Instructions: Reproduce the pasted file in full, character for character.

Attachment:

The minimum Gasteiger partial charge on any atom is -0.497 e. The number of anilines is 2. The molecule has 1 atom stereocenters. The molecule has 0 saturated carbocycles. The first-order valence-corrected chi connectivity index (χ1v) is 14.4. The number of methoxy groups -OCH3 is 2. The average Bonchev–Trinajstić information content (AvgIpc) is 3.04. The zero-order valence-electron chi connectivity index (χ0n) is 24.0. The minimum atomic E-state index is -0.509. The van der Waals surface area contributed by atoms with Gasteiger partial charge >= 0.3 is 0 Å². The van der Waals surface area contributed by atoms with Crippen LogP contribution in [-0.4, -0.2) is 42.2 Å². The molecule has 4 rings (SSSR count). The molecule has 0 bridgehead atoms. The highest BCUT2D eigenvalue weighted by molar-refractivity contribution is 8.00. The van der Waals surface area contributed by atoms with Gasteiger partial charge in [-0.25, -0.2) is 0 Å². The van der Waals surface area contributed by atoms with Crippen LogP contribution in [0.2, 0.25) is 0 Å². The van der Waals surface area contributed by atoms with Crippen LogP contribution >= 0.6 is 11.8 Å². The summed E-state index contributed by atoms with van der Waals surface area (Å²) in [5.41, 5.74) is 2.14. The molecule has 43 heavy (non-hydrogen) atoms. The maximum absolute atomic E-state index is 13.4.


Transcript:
The minimum Gasteiger partial charge on any atom is -0.497 e. The number of anilines is 2. The molecule has 1 atom stereocenters. The molecule has 0 saturated carbocycles. The first-order valence-corrected chi connectivity index (χ1v) is 14.4. The number of methoxy groups -OCH3 is 2. The average Bonchev–Trinajstić information content (AvgIpc) is 3.04. The zero-order valence-electron chi connectivity index (χ0n) is 24.0. The minimum atomic E-state index is -0.509. The van der Waals surface area contributed by atoms with Gasteiger partial charge >= 0.3 is 0 Å². The van der Waals surface area contributed by atoms with Crippen LogP contribution in [-0.4, -0.2) is 42.2 Å². The molecule has 4 rings (SSSR count). The molecule has 0 bridgehead atoms. The highest BCUT2D eigenvalue weighted by molar-refractivity contribution is 8.00. The van der Waals surface area contributed by atoms with Gasteiger partial charge in [-0.25, -0.2) is 0 Å². The van der Waals surface area contributed by atoms with Crippen LogP contribution in [0.2, 0.25) is 0 Å². The van der Waals surface area contributed by atoms with Crippen LogP contribution >= 0.6 is 11.8 Å². The summed E-state index contributed by atoms with van der Waals surface area (Å²) in [5.41, 5.74) is 2.14. The molecule has 43 heavy (non-hydrogen) atoms. The maximum absolute atomic E-state index is 13.4.